The Historic Charleston Foundation protects the city’s historic buildings and advocates for the preservation of gardens, parks and neighborhoods. The foundation manages two historic buildings: the Aiken-Rhett House and the Nathaniel Russell House. Tours of the Old, a preserved but unrestored townhouse, share details about the former owners as well as the slaves who worked there. A free-standing spiral staircase anchors the Nathaniel Russell House, a meticulously restored 1808 Federal-style home.

First Sumter National Monument

The bombardment of Union-held Fort Sumter by Confederate forces in 1861 sparked civil war. The fort, which occupies a small pentagon-shaped island in Charleston Harbor, receives a constant flow of visitors, especially in the summer. But even with the crowds, it’s easy to get immersed in the chaotic confusion of this historic day thanks to the remote setting – a ferry ride is necessary – and an engaging tidy conversation that highlights the historic clash.

Walk on the Arthur Ravenel Jr Bridge

Burn last night’s shrimp and grits with a brisk walk over the graceful Arthur J Ravenel Bridge, which connects the town of Mount Pleasant and historic Charleston. The 2.5-mile pedestrian path over the cable-stayed bridge rises approximately 200 feet above the Cooper River and offers great views of both communities. There is a parking lot with access to the footpath at Mount Pleasant. The view from the bay is particularly pleasant at sunset.

Visit the only tea garden in the United States

Attempts at commercially cultivating tea in the United States began in the 1820s in southeastern South Carolina, where sandy soil, subtropical climate, and frequent rainfall were well suited to tea plants. In the 1960s, wild tea trees from one of these early plantations were successfully harvested and replanted on Wadmalaw Island, 30 miles southwest of Charleston. Today, Charleston Tea Garden offers tours of its tea factory (free) and cart tours of its acres of rustic tea plants.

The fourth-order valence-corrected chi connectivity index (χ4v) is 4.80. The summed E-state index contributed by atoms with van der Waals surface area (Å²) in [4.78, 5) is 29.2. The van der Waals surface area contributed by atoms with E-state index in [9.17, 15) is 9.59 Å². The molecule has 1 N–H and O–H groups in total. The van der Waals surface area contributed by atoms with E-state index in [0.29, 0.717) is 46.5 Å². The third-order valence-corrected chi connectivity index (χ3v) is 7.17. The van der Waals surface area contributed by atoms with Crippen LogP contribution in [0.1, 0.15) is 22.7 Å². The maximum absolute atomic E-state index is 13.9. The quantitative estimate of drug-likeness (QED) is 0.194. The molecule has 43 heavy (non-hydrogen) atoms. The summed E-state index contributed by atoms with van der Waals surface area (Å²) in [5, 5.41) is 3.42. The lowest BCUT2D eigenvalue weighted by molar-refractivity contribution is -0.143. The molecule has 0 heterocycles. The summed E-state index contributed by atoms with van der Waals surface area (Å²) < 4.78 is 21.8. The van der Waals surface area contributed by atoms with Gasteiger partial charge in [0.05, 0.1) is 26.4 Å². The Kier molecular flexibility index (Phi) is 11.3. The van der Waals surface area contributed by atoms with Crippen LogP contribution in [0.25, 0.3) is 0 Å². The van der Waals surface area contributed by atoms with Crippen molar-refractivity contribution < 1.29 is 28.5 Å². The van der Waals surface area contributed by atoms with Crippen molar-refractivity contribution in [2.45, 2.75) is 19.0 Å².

Sunset over Charleston Pier
The city of Charleston is surrounded by coves, marshes, rivers and the Atlantic Ocean. © Daniela Duncan / Getty Images

Get out on the water

Bordered by coves, marshes, rivers and the Atlantic Ocean, the Lowcountry is an ideal location for canoe trips and boat trips. Wildlife and beautiful coastal views abound. Keep it simple with a Charleston water taxi ride between Charleston and Mount Pleasant, or look for dolphins on the boat ride to Fort Sumter. Adventure Harbor Tours runs sunset cruises and trips to the uninhabited Morris Island. Many outfitters offer paddling trips to the Shem Creek and Lowcountry creeks and marshes.

Stroll through the gardens of Middleton Place

Designed in 1741, the elegant Middleton Place Gardens are America’s oldest landscaped gardens. Today, they are also home to over 100,000 azaleas. One of three historic plantations along the Ashley River northwest of downtown, Middleton Place owes its pristine beauty to the labor of slaves who spent years developing and tending the land. Their stories are shared on site. Dishes from the Netherlands are on the menu at the popular restaurant here.

Ride the Charleston Beer Cart

A free cart passes through the Charleston Beer District in downtown Charleston on Saturdays, stopping at ten breweries between 1 p.m. and 9 p.m. You can visit them going up and down. Revelry Brewery has a fire pit on its rooftop while Edmund’s Oast offers 20 home brew beers on tap. Check the Charleston Brewery District Facebook page for the current cart schedule.